Philip Roth, in the 1950s, wrote a story about Ozzie, a Jewish kid who knew, just knew, that if God could make the heaven and the earth in six days, God could do anything. Ozzie would say, ìthe light especially, thatís what always gets me, that he could make the light. ... Making fish and animals, thatís pretty good ó but making light ... and He could pick the six days he wanted right out of nowhere.îThat sense of wonder is one of the gifts of Jewish childhood.
As Jews around the world prepare to celebrate one of the most joyous days of the calendar, local law enforcement officials, communal leaders and professionals are increasingly concerned about the impact of alcohol-laden festivities on the growing problem of Orthodox substance abuse.
After months of avoiding criticism of Pat Buchanan, Mayor Rudolph Giuliani is now blasting the conservative isolationist who has been accused of anti-Semitism.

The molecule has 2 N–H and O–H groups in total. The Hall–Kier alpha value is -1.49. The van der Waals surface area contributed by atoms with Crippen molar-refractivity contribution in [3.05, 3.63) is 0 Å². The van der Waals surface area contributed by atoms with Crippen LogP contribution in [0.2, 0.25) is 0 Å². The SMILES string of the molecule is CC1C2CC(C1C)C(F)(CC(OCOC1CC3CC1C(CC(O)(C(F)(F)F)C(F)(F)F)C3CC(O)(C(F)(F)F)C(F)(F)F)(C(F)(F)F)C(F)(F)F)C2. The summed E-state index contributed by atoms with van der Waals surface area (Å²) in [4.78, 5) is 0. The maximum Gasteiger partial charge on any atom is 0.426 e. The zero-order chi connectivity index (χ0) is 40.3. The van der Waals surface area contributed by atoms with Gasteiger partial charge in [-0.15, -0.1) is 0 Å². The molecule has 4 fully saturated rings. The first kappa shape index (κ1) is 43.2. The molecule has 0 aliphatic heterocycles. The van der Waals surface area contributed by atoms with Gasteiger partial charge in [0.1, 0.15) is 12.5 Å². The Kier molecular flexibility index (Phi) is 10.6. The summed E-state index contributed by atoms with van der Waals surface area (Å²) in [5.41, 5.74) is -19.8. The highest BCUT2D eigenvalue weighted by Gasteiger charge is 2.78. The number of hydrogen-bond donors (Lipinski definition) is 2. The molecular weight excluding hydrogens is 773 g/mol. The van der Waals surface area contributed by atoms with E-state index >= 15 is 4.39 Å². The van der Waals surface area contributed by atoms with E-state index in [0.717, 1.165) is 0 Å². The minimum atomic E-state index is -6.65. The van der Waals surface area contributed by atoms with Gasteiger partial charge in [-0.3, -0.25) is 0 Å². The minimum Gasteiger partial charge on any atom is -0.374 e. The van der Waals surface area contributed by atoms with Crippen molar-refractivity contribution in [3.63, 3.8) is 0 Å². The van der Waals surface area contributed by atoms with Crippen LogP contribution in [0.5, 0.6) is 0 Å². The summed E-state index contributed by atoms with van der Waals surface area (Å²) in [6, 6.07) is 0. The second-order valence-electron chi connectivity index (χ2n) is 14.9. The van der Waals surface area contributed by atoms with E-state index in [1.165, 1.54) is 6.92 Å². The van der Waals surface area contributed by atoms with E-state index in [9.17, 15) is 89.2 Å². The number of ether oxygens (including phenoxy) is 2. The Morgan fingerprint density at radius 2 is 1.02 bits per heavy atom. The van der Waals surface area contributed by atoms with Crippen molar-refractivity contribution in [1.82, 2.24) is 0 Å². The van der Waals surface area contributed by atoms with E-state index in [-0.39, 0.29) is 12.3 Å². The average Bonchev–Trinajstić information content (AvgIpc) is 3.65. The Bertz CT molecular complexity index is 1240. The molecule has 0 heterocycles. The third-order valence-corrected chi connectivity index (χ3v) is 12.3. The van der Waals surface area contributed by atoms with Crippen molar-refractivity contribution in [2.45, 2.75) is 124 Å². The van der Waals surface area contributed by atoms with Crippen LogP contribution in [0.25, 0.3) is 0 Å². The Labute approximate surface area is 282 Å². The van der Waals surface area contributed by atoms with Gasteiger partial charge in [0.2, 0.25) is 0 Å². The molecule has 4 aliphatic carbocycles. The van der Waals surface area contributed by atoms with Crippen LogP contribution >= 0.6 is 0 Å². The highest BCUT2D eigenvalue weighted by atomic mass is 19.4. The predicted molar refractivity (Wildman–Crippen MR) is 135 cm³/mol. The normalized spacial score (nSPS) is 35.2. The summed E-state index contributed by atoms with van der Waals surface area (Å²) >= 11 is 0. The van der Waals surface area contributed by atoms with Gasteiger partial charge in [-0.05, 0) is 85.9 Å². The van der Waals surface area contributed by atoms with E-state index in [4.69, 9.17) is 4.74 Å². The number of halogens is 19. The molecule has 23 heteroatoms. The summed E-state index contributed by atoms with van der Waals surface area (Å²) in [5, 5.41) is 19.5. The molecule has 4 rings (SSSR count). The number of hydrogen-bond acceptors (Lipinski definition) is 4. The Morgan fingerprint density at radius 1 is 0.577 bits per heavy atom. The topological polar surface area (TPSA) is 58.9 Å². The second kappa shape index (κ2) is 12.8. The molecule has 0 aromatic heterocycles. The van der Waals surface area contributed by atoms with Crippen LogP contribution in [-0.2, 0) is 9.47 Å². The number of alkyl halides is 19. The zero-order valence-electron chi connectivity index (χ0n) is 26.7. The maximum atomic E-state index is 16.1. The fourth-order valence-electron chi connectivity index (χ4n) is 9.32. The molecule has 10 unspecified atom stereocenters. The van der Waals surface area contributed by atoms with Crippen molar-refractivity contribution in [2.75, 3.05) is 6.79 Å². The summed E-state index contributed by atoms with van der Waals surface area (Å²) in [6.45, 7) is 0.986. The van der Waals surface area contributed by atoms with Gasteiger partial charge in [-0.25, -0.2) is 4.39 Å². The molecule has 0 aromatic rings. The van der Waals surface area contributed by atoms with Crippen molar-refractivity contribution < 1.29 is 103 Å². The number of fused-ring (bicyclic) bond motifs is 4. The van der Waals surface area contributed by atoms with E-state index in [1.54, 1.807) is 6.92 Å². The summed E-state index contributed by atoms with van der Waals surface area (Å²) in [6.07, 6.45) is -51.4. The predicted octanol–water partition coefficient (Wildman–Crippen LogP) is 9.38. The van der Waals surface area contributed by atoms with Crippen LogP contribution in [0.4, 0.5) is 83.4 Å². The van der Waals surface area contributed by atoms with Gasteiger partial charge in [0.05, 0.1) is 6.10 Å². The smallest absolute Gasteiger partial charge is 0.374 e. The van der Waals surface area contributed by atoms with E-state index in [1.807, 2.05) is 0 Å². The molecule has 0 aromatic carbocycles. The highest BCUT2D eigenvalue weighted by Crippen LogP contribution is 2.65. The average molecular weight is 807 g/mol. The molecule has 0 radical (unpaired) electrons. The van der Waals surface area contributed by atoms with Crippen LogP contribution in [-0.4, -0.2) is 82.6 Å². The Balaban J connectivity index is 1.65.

Giuliani's spokeswoman this week said the mayor "strongly opposes" Buchanan's presidential bid, and blasted comments in Buchanan's new book that the United States shouldn't have fought Hitler.
In an unnamed Polish ghetto in 1943 or 1944, a former potato pancake restaurateur is feeding the Jews hope instead of food. Jakob Heym has (he says, falsely) a hidden radio, punishable by death at Nazi hands. He fabricates and whispers, at his forced labor job, reports of the advancing Red Army, boosting the spirits of the doomed ghetto residents. And he tells Lina, an 8-year-old orphan he has surreptitiously taken under his care, happy-ending fairy tales.
Jakob is a liar. And Robin Williams, the master of thespian overkill, is an understated Jakob.